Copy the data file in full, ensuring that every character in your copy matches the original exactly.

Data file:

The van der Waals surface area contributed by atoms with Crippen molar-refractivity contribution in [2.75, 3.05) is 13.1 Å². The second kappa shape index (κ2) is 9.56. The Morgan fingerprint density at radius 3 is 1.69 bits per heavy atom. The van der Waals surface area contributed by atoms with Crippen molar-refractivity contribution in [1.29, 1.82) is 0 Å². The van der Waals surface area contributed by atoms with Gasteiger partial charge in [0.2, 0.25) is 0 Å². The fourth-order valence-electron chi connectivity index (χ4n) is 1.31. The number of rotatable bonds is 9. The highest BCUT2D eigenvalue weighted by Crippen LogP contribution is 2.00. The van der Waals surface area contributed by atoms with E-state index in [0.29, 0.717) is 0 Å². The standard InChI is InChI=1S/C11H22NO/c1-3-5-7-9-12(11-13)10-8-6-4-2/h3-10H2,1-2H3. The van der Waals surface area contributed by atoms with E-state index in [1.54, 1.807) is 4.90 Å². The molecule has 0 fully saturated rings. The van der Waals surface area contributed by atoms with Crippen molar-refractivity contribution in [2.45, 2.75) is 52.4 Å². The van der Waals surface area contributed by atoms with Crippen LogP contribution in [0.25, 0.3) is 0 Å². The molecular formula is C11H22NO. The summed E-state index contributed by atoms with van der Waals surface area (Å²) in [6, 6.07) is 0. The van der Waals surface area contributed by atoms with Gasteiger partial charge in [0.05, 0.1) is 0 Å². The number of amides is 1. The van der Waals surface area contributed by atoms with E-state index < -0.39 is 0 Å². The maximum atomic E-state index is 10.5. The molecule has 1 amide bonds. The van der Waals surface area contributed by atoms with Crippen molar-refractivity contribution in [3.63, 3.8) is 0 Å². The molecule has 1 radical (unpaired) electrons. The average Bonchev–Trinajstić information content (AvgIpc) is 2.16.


The van der Waals surface area contributed by atoms with Crippen molar-refractivity contribution in [2.75, 3.05) is 13.1 Å². The second kappa shape index (κ2) is 9.56. The Morgan fingerprint density at radius 3 is 1.69 bits per heavy atom. The van der Waals surface area contributed by atoms with Crippen molar-refractivity contribution in [1.29, 1.82) is 0 Å². The van der Waals surface area contributed by atoms with Gasteiger partial charge in [0.2, 0.25) is 0 Å². The fourth-order valence-electron chi connectivity index (χ4n) is 1.31. The number of rotatable bonds is 9. The highest BCUT2D eigenvalue weighted by Crippen LogP contribution is 2.00. The van der Waals surface area contributed by atoms with E-state index in [0.29, 0.717) is 0 Å². The standard InChI is InChI=1S/C11H22NO/c1-3-5-7-9-12(11-13)10-8-6-4-2/h3-10H2,1-2H3. The van der Waals surface area contributed by atoms with E-state index in [1.54, 1.807) is 4.90 Å². The molecule has 0 fully saturated rings. The van der Waals surface area contributed by atoms with Crippen molar-refractivity contribution in [2.45, 2.75) is 52.4 Å². The van der Waals surface area contributed by atoms with Crippen LogP contribution in [0.25, 0.3) is 0 Å². The molecular formula is C11H22NO. The summed E-state index contributed by atoms with van der Waals surface area (Å²) in [6, 6.07) is 0. The van der Waals surface area contributed by atoms with Gasteiger partial charge in [0.05, 0.1) is 0 Å². The number of amides is 1. The van der Waals surface area contributed by atoms with E-state index < -0.39 is 0 Å². The maximum atomic E-state index is 10.5. The molecule has 1 amide bonds. The van der Waals surface area contributed by atoms with Crippen molar-refractivity contribution in [3.63, 3.8) is 0 Å². The molecule has 1 radical (unpaired) electrons. The average Bonchev–Trinajstić information content (AvgIpc) is 2.16.